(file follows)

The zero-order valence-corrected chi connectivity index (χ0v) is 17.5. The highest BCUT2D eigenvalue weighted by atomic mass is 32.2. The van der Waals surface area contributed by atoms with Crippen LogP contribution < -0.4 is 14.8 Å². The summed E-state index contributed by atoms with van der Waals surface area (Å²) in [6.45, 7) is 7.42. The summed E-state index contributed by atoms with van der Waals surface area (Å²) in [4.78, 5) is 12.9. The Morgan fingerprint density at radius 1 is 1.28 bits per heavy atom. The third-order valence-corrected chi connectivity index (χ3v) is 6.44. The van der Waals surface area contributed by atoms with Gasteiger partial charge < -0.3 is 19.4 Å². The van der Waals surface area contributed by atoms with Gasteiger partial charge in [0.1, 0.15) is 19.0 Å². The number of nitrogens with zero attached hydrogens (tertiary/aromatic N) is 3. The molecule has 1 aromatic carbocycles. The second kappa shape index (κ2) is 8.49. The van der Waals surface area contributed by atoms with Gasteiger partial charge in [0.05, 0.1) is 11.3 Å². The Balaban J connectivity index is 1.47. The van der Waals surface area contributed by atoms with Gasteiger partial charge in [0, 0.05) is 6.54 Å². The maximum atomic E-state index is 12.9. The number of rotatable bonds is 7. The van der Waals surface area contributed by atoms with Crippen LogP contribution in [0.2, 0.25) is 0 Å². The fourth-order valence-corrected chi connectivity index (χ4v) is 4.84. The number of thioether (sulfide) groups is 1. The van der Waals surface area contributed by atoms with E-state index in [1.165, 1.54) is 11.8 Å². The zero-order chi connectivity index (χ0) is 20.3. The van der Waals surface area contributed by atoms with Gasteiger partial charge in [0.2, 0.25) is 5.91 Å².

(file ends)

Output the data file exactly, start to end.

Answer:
The zero-order valence-corrected chi connectivity index (χ0v) is 17.5. The highest BCUT2D eigenvalue weighted by atomic mass is 32.2. The van der Waals surface area contributed by atoms with Crippen LogP contribution < -0.4 is 14.8 Å². The summed E-state index contributed by atoms with van der Waals surface area (Å²) in [6.45, 7) is 7.42. The summed E-state index contributed by atoms with van der Waals surface area (Å²) in [4.78, 5) is 12.9. The Morgan fingerprint density at radius 1 is 1.28 bits per heavy atom. The third-order valence-corrected chi connectivity index (χ3v) is 6.44. The van der Waals surface area contributed by atoms with Gasteiger partial charge < -0.3 is 19.4 Å². The van der Waals surface area contributed by atoms with Gasteiger partial charge in [0.1, 0.15) is 19.0 Å². The number of nitrogens with zero attached hydrogens (tertiary/aromatic N) is 3. The molecule has 1 aromatic carbocycles. The second kappa shape index (κ2) is 8.49. The van der Waals surface area contributed by atoms with Gasteiger partial charge in [0.05, 0.1) is 11.3 Å². The Balaban J connectivity index is 1.47. The van der Waals surface area contributed by atoms with Gasteiger partial charge in [0, 0.05) is 6.54 Å². The maximum atomic E-state index is 12.9. The number of rotatable bonds is 7. The van der Waals surface area contributed by atoms with Crippen LogP contribution in [0.2, 0.25) is 0 Å². The fourth-order valence-corrected chi connectivity index (χ4v) is 4.84. The number of thioether (sulfide) groups is 1. The van der Waals surface area contributed by atoms with E-state index in [1.165, 1.54) is 11.8 Å². The zero-order chi connectivity index (χ0) is 20.3. The van der Waals surface area contributed by atoms with Gasteiger partial charge in [0.2, 0.25) is 5.91 Å².